search
email this article  print this article

Wine Spectator Calls

One of the teases on the cover of the current issue of Wine Spectator is "Exploring Canada's wine country." Listed under captions about New Zealand (Exciting Sauvignon Blanc and Pinot Noir) and Chile (Great Values and More), those four words draw attention to the American wine bible's first report on Niagara's food and wine scene.

   The six-page feature in the May 15 edition highlights dining and lodging options, with brief (and encouraging) write-ups about the likes of Restaurant Tony de Luca, Stone Road Grille and Treadwell. Five premium wineries, namely founding VQA members Cave Spring Cellars and Inniskillin Wines and newcomers Flat Rock Cellars, Stratus Vineyards and Tawse Wines, are also singled-out as must-visit producers.

    Mitch Frank, an associate editor based in Wine Spectator's New York office, visited the Niagara region last October to assemble the travel feature. News of his visit was much discussed by vintners and chefs up-and-down the wine route. The timbre of the conversations underscored the importance of getting a positive review from the publication that is a go-to source of information for the wine trade (buyers and sommeliers) as well as serious consumers. Wine Spectator's readership is estimated to be in the neighbourhood of two million.

  As it turns out, there was little to worry about. The report puts the Niagara wine experience in an extremely flattering light.

  Frank relates the humble beginnings of the Niagara wine industry, outlining its beverage alcohol background of blending imported wine with "a small percentage of local wine..." and labeling it as Canadian wine. Mercifully he doesn't expose how this remains common practice with large volume producers.

   Instead, he accentuates the positive, explaining that "Today, the peninsula is better known for beautiful Rieslings, Chardonnays, Pinot Noirs and especially icewines produced by small, quality-minded wineries."

   Things turn a touch more critical with the wine reviews featured in the back of the book. The highest scoring wines, as anyone might expect, are Icewines from Inniskillin Wines and Konzelmann Estates. Wine Spectator's tasting panel also quite liked Flat Rock Cellars 2006 Nadja's Vineyard Riesling and 2006 Viogniers from Chateau des Charmes and Peninsula Ridge Estates.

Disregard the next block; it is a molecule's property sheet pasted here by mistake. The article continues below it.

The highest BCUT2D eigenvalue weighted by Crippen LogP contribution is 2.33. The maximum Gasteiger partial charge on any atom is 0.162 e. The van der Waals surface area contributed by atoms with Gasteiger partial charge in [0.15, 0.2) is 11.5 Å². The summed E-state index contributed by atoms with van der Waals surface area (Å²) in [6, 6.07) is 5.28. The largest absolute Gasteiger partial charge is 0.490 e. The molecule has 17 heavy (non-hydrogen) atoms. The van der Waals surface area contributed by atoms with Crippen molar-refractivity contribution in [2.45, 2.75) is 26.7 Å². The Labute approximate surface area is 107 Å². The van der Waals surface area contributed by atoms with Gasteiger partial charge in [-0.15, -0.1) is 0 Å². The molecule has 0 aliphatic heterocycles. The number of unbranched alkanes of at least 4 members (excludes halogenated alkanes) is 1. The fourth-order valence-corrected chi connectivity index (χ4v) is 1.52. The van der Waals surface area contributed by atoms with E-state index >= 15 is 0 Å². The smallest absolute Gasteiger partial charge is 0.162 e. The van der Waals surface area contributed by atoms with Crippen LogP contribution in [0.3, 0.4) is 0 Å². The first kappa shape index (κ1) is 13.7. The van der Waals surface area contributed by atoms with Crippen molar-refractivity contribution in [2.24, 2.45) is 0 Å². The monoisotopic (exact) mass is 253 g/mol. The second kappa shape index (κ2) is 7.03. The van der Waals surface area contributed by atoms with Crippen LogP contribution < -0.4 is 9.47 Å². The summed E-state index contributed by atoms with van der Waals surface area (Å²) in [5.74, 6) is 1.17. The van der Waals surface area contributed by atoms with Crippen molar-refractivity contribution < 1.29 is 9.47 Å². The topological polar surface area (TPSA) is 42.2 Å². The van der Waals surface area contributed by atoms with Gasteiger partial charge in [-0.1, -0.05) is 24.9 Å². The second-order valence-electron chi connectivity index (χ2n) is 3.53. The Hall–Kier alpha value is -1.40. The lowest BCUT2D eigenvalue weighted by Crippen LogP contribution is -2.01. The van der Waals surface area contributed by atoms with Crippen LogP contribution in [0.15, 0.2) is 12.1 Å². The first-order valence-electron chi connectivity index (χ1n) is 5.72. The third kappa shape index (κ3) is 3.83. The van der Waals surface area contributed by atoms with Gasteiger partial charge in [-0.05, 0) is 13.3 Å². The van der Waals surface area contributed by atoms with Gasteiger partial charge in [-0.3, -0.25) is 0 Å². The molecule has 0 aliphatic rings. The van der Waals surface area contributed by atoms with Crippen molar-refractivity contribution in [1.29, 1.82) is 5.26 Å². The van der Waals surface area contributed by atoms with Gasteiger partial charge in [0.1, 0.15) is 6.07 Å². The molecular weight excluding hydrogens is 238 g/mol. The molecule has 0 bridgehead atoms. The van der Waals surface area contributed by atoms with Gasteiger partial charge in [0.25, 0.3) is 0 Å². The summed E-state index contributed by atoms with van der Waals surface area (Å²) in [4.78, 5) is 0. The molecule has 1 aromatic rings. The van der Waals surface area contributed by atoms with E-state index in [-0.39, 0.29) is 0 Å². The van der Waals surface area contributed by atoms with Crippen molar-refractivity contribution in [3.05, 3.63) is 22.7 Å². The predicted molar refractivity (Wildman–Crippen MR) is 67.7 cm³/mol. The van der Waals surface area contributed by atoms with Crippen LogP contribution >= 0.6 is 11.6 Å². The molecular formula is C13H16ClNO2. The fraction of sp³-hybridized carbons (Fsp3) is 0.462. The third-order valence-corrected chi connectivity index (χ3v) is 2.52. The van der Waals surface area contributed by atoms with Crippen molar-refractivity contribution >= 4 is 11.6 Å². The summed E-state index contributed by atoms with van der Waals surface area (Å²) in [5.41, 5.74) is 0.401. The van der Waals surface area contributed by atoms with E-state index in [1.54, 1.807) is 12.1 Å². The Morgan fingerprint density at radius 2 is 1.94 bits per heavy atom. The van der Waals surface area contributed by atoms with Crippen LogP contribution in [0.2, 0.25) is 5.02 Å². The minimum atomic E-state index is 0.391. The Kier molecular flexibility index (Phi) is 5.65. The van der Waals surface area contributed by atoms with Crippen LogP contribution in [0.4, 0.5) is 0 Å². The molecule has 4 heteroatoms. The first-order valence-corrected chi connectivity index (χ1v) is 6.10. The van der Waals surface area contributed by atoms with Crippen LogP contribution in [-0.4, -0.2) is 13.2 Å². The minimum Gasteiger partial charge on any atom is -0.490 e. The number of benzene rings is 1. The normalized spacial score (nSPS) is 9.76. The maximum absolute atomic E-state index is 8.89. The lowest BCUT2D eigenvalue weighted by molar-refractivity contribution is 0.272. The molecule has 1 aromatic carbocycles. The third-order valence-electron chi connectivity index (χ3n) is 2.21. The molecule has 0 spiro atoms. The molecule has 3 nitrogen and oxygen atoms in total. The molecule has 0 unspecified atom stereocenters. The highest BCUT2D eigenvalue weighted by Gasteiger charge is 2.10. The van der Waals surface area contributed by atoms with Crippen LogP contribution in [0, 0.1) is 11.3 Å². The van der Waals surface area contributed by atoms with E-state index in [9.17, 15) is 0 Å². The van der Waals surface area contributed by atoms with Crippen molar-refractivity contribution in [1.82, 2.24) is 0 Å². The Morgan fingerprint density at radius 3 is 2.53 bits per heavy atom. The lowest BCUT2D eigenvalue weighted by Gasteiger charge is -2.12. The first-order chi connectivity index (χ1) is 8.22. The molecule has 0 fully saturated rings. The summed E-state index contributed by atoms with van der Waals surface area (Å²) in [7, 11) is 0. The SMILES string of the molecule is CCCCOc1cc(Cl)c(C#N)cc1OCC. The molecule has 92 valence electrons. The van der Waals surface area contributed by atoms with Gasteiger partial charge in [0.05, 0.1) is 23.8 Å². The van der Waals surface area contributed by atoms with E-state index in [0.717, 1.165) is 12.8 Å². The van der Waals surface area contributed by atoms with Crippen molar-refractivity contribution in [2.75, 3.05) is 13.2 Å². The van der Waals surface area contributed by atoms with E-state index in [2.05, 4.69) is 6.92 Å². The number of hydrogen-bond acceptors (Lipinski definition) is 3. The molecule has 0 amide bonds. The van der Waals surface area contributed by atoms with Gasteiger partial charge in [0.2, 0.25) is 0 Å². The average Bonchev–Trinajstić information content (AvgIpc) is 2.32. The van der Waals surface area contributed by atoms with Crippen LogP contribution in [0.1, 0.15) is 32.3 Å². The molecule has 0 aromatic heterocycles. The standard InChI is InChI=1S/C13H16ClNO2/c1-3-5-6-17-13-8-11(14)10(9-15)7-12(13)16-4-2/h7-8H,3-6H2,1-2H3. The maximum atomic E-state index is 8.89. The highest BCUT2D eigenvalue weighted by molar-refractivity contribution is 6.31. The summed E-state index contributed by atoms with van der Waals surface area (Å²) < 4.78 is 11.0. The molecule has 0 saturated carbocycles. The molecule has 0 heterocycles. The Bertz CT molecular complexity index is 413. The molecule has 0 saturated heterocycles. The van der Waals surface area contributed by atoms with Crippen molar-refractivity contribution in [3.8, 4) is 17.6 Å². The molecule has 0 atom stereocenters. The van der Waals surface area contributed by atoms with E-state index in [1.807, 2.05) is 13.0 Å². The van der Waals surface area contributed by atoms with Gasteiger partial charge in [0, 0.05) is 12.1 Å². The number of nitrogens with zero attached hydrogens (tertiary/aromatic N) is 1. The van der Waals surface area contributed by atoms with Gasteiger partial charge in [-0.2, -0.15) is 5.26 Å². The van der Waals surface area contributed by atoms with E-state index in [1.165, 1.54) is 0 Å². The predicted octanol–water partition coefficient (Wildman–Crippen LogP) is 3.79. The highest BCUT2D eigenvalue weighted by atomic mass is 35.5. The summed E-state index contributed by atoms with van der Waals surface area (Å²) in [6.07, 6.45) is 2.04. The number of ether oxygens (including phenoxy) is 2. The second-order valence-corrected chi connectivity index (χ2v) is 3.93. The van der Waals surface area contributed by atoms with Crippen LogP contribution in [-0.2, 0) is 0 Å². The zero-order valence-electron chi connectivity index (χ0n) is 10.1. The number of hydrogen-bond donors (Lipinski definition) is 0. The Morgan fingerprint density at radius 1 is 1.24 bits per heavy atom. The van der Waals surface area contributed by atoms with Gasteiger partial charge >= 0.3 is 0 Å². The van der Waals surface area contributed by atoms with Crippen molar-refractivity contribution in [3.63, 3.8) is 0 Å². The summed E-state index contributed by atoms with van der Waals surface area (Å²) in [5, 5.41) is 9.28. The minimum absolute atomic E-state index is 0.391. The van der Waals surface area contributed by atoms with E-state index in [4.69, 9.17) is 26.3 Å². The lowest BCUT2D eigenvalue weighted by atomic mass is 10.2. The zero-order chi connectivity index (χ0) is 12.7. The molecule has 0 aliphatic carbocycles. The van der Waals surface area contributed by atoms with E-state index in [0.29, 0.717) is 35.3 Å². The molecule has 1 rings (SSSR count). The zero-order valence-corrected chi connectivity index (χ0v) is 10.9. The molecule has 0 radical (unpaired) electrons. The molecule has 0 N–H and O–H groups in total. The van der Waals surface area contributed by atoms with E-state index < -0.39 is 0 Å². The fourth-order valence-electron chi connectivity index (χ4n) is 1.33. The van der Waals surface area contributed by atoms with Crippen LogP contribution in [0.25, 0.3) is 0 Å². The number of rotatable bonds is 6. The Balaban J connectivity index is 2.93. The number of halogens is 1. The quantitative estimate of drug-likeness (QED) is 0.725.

On the whole the tasting panel seemed more impressed with exotic whites and offbeat white blends (Hillebrand Estates 2006 Trius White and Stratus Vineyards 2005 Stratus White) than other selections. The highest rated red wines come from Reif Estate Winery in Niagara-on-the-Lake. Reif's 2002 First Growth Cabernet-Merlot and 2002 First Growth Cabernet received ratings of 88 and 87 (out of 100) respectively, or very good on the magazine's scoring scale.

   Curiously Chardonnay and Pinot Noir, two of the region's bright spots, didn't rate serious mention. That could be an issue of timing - the best examples are produced in smaller volumes and might not have been unavailable for the tasting deadline last year - or it might say something about what the American panel expects from those challenging varieties in a global context.

Wine of the Week:
stars_4.gif
Henry of Pelham Family Estate Winery 2006 Barrel-Fermented Chardonnay
Niagara Peninsula $19.95 (268342)
   The family-owned and -operated Henry of Pelham remains one of Niagara's most consistent producers. There isn't a weak link in the expansive portfolio, which spans from dry table wine to sparkling and lusciously sweet wines. Winemaker Ron Giesbrecht's barrel-fermented Chardonnay always impresses with its richness and complexity of flavour. This new release is no different. There's a quicksilver vein of acidity that keeps things focused and balanced on the palate. This would be a great match for grilled salmon or seafood with a crème sauce. www.henryofpelham.com (LCBO Vintages)

RSS feedbookmark this article: del.icio.usdiggYahoofacebookblinklistGoogleFurlredditStumbleUpon